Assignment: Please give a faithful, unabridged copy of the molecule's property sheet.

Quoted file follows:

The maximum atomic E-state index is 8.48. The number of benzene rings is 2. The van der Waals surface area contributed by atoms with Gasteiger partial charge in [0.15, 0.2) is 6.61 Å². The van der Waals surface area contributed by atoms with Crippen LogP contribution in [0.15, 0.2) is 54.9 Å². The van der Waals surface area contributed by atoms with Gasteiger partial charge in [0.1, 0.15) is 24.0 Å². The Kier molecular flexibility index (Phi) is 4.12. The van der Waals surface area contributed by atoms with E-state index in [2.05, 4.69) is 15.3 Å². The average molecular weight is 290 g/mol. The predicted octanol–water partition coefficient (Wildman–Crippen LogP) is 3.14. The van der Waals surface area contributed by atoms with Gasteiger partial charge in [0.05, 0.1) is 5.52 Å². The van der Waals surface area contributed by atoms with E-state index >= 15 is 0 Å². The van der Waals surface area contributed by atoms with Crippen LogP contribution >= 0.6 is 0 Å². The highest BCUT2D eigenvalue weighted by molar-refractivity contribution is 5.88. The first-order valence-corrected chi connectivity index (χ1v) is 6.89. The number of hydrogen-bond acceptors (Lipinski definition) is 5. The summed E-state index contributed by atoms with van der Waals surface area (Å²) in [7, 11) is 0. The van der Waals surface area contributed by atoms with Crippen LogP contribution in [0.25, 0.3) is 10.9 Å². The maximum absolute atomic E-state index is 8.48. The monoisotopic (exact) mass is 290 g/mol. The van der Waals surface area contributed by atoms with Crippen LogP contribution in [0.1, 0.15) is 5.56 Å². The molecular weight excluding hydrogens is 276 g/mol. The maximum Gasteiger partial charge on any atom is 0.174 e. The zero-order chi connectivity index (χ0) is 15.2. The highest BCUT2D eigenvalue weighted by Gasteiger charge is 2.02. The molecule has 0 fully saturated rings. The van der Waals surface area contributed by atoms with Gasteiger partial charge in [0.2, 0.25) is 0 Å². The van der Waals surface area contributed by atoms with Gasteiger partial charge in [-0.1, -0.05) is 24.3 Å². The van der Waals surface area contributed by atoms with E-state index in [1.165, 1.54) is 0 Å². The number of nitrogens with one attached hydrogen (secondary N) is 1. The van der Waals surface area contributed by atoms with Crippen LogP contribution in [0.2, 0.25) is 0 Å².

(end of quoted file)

The maximum atomic E-state index is 8.48. The number of benzene rings is 2. The van der Waals surface area contributed by atoms with Gasteiger partial charge in [0.15, 0.2) is 6.61 Å². The van der Waals surface area contributed by atoms with Crippen LogP contribution in [0.15, 0.2) is 54.9 Å². The van der Waals surface area contributed by atoms with Gasteiger partial charge in [0.1, 0.15) is 24.0 Å². The Kier molecular flexibility index (Phi) is 4.12. The van der Waals surface area contributed by atoms with E-state index in [2.05, 4.69) is 15.3 Å². The average molecular weight is 290 g/mol. The predicted octanol–water partition coefficient (Wildman–Crippen LogP) is 3.14. The van der Waals surface area contributed by atoms with Gasteiger partial charge in [0.05, 0.1) is 5.52 Å². The van der Waals surface area contributed by atoms with E-state index >= 15 is 0 Å². The van der Waals surface area contributed by atoms with Crippen LogP contribution >= 0.6 is 0 Å². The highest BCUT2D eigenvalue weighted by molar-refractivity contribution is 5.88. The first-order valence-corrected chi connectivity index (χ1v) is 6.89. The number of hydrogen-bond acceptors (Lipinski definition) is 5. The summed E-state index contributed by atoms with van der Waals surface area (Å²) in [7, 11) is 0. The van der Waals surface area contributed by atoms with Crippen LogP contribution in [0.25, 0.3) is 10.9 Å². The maximum absolute atomic E-state index is 8.48. The monoisotopic (exact) mass is 290 g/mol. The van der Waals surface area contributed by atoms with Crippen LogP contribution in [0.1, 0.15) is 5.56 Å². The molecular weight excluding hydrogens is 276 g/mol. The maximum Gasteiger partial charge on any atom is 0.174 e. The zero-order chi connectivity index (χ0) is 15.2. The highest BCUT2D eigenvalue weighted by Gasteiger charge is 2.02. The molecule has 0 fully saturated rings. The van der Waals surface area contributed by atoms with Gasteiger partial charge in [0.2, 0.25) is 0 Å². The van der Waals surface area contributed by atoms with Gasteiger partial charge in [-0.1, -0.05) is 24.3 Å². The van der Waals surface area contributed by atoms with E-state index in [1.165, 1.54) is 0 Å². The number of nitrogens with one attached hydrogen (secondary N) is 1. The van der Waals surface area contributed by atoms with Crippen LogP contribution in [0.2, 0.25) is 0 Å².